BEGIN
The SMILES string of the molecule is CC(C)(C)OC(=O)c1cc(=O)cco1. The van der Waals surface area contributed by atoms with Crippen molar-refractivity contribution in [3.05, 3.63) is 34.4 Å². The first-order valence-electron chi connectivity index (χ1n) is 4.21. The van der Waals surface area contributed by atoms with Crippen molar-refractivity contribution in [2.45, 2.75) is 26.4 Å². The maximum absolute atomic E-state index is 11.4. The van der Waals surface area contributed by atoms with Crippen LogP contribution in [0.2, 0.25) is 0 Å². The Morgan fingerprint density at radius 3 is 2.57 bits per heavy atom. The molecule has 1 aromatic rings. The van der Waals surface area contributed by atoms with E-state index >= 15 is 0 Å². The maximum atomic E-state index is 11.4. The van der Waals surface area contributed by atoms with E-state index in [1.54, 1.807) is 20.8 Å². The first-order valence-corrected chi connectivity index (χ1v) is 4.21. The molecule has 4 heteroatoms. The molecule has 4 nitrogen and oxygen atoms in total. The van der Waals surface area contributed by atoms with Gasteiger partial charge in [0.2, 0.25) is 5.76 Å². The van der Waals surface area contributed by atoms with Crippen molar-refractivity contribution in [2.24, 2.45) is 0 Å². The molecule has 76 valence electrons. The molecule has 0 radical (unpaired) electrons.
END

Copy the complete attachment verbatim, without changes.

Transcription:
The SMILES string of the molecule is CC(C)(C)OC(=O)c1cc(=O)cco1. The van der Waals surface area contributed by atoms with Crippen molar-refractivity contribution in [3.05, 3.63) is 34.4 Å². The first-order valence-electron chi connectivity index (χ1n) is 4.21. The van der Waals surface area contributed by atoms with Crippen molar-refractivity contribution in [2.45, 2.75) is 26.4 Å². The maximum absolute atomic E-state index is 11.4. The van der Waals surface area contributed by atoms with Crippen LogP contribution in [0.2, 0.25) is 0 Å². The Morgan fingerprint density at radius 3 is 2.57 bits per heavy atom. The molecule has 1 aromatic rings. The van der Waals surface area contributed by atoms with E-state index >= 15 is 0 Å². The maximum atomic E-state index is 11.4. The van der Waals surface area contributed by atoms with E-state index in [1.54, 1.807) is 20.8 Å². The first-order valence-corrected chi connectivity index (χ1v) is 4.21. The molecule has 4 heteroatoms. The molecule has 4 nitrogen and oxygen atoms in total. The van der Waals surface area contributed by atoms with Gasteiger partial charge in [0.2, 0.25) is 5.76 Å². The van der Waals surface area contributed by atoms with Crippen molar-refractivity contribution in [2.24, 2.45) is 0 Å². The molecule has 76 valence electrons. The molecule has 0 radical (unpaired) electrons.